12/12/22’ Installing in C131. (KEY EVENT 2)

Having a day and a half to empty the studio, clean/ paint etc gave me a small window for installing the work but inspired by the room itself works fell into place pretty quickly. I managed to secure this room to install in which I was pleased about because I feel the specific architecture of C131 to be a working mix of domestic and industrial language.

The Victorian bay window with views of trees and redbrick buildings, and 70’s radiator emit a certain domesticity to me which is offset by the brilliant white paint, concrete coloured floor and strip lighting. As a room we become aware it is an outcome of metamorphosis. It has a past, imperfections, piping tuning through it... an odd shape as if being divided, repurposed over the years.

It is not a space built perfectly, or with the sole purpose of exhibiting art works. It is a multi-functional room, and a compromise - while at the same time being extremely brightly lit. It sits in this perfect half way zone which is just where my works sit.

Installing, I knew two things immediately. Remembering a recent talk from a University trip to Dafna Talmor and Hannah Hugues’ ‘Glossaries’ show at Sid Motion gallery, I knew I wanted the key work of this install/ the element that tied everything together [Ophelia at the airport, 2022. (Aluminium powder & acrylic silkscreen print on chipboard W/ x5 C-prints, & London commons bricks)] to be immediately visible as one entered the room, on the wall directly opposite the door so to be in a natural line of sight. Secondly, I knew that it’s companion work [Ophelia airport printout, 2022. (Aluminium powder & acrylic silkscreen print on paper W/ thermoplastic, bungie cords, & ply)] would sit to the right on the corner that has been cut off of the room. The two works thus able to be compared - one as an extraction of the other.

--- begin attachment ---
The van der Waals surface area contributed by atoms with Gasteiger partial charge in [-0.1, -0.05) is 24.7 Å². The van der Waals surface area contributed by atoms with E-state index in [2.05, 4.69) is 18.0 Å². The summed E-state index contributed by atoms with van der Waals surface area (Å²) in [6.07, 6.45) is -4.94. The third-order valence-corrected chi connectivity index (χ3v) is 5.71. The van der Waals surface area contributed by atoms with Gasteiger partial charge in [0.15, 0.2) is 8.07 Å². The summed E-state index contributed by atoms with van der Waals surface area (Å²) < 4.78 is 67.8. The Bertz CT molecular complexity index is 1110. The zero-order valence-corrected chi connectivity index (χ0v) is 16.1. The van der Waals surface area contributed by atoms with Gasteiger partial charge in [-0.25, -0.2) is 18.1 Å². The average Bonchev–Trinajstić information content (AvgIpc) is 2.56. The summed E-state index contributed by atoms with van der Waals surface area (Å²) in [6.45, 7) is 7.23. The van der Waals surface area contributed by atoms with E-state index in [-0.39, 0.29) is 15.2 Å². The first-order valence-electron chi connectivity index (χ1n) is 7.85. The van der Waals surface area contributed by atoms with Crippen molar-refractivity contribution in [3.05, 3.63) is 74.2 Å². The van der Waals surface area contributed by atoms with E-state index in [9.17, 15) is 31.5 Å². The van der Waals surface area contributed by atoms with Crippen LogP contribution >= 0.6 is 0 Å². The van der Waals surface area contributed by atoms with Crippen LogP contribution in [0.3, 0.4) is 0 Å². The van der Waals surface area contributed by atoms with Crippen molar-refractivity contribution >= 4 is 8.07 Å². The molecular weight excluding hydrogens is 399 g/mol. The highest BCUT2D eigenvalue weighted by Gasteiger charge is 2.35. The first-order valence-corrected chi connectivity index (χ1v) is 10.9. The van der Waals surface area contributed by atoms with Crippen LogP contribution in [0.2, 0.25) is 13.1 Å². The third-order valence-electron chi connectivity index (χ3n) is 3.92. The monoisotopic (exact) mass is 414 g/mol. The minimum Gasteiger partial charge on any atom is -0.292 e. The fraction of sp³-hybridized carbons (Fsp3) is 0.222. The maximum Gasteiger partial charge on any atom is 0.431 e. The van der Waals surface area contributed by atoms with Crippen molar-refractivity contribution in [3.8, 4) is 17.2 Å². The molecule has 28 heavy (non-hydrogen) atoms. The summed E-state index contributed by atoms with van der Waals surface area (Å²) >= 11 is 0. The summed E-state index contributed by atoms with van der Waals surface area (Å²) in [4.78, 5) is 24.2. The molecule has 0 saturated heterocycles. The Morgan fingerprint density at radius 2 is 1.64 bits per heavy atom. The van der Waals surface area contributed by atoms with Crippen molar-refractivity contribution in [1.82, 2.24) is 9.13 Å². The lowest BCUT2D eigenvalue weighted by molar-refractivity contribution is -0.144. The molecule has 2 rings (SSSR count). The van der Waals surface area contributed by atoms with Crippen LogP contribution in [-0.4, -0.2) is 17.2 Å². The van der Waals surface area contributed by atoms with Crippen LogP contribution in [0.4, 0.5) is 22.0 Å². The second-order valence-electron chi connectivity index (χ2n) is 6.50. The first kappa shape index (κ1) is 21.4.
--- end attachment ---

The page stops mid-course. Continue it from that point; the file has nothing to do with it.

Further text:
Once these where hung it was a matter of reacting to the complex architecture of the room. In the build-up to moving into the room I had prepared various plinths - knowing certain works would be on the wall and some would occupy the floor space. I had the box of toys and now I began to play with them. A good friend of mine, who shares a similar sculptural practice, and I have come to understanding such spaces as the artists playground. I treat the room like a playground for most of a day, a playground of which there are certain rules, but the overarching element is playfulness. One must have the space to move and to play, but one is to encounter obstacles and be disrupted. Anything within this playground is an obstacle of potential play - not just the artworks that you bring. Inhabiting a space in this way, architecture and plumbing become elements newly recognised as they integrate with the brought artworks. I play with the works around these forms, and after a while objects find their own space.

Certain works having a front and a back obviously found different spaces to those produced more akin to paintings. Being a work in progress show I decided early on that there was no point in being minimal! I am having fun and I grabbed the opportunity for myself to experience these recent works in a larger exhibiting space free of extra distractions. Open to variation, I have no specifics for the evolution of the showing of these particular works. They exist individually as well as part of a whole. I would happily show all of them again, or half, or two. They shift and they move, and I find only a dampening of excitement and inspiration in creating too rigid of a structure for my work. I have tried to do it before, and I have realised it’s not what I am about. I would have no issues showing a print from 5 years ago with a sculpture from this show if the situation was right. I have labelled this install, given it a name, a statement... but that doesn’t mean anything really, it’s all open to changing again - I am just doing my best to describe what they are right now and how they existed in that room.

To do anything more than that feels contrived, or for some other purpose or standardised professional practice outside of my own will and enjoyment as an artist. Like I said I have done it so many times before, but I am trying to get myself out of bad habits and be more honest with myself and my work.